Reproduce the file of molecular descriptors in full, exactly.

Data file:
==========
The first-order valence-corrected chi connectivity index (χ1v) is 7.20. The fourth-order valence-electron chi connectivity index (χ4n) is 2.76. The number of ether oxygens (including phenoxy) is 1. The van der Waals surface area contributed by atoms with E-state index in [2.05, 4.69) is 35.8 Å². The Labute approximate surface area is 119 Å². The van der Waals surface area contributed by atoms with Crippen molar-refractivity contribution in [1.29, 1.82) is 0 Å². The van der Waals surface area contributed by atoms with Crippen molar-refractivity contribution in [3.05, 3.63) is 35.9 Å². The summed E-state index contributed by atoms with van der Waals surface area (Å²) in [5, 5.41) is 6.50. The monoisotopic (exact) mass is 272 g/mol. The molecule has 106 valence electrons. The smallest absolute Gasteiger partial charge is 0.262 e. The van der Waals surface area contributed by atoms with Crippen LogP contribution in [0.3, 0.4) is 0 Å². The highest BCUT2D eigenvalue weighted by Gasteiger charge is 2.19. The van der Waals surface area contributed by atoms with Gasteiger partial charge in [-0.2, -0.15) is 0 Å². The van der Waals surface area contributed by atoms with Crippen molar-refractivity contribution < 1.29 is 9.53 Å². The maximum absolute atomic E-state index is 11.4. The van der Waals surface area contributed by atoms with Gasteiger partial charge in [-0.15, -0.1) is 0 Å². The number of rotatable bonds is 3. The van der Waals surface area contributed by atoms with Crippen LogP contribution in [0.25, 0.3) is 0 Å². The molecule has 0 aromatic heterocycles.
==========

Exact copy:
The first-order valence-corrected chi connectivity index (χ1v) is 7.20. The fourth-order valence-electron chi connectivity index (χ4n) is 2.76. The number of ether oxygens (including phenoxy) is 1. The van der Waals surface area contributed by atoms with E-state index in [2.05, 4.69) is 35.8 Å². The Labute approximate surface area is 119 Å². The van der Waals surface area contributed by atoms with Crippen molar-refractivity contribution in [1.29, 1.82) is 0 Å². The van der Waals surface area contributed by atoms with Crippen molar-refractivity contribution in [3.05, 3.63) is 35.9 Å². The summed E-state index contributed by atoms with van der Waals surface area (Å²) in [5, 5.41) is 6.50. The monoisotopic (exact) mass is 272 g/mol. The molecule has 106 valence electrons. The smallest absolute Gasteiger partial charge is 0.262 e. The van der Waals surface area contributed by atoms with Crippen LogP contribution in [0.3, 0.4) is 0 Å². The highest BCUT2D eigenvalue weighted by Gasteiger charge is 2.19. The van der Waals surface area contributed by atoms with Gasteiger partial charge in [-0.2, -0.15) is 0 Å². The van der Waals surface area contributed by atoms with Crippen molar-refractivity contribution < 1.29 is 9.53 Å². The maximum absolute atomic E-state index is 11.4. The van der Waals surface area contributed by atoms with Gasteiger partial charge in [-0.15, -0.1) is 0 Å². The number of rotatable bonds is 3. The van der Waals surface area contributed by atoms with Crippen LogP contribution in [0.25, 0.3) is 0 Å². The molecule has 0 aromatic heterocycles.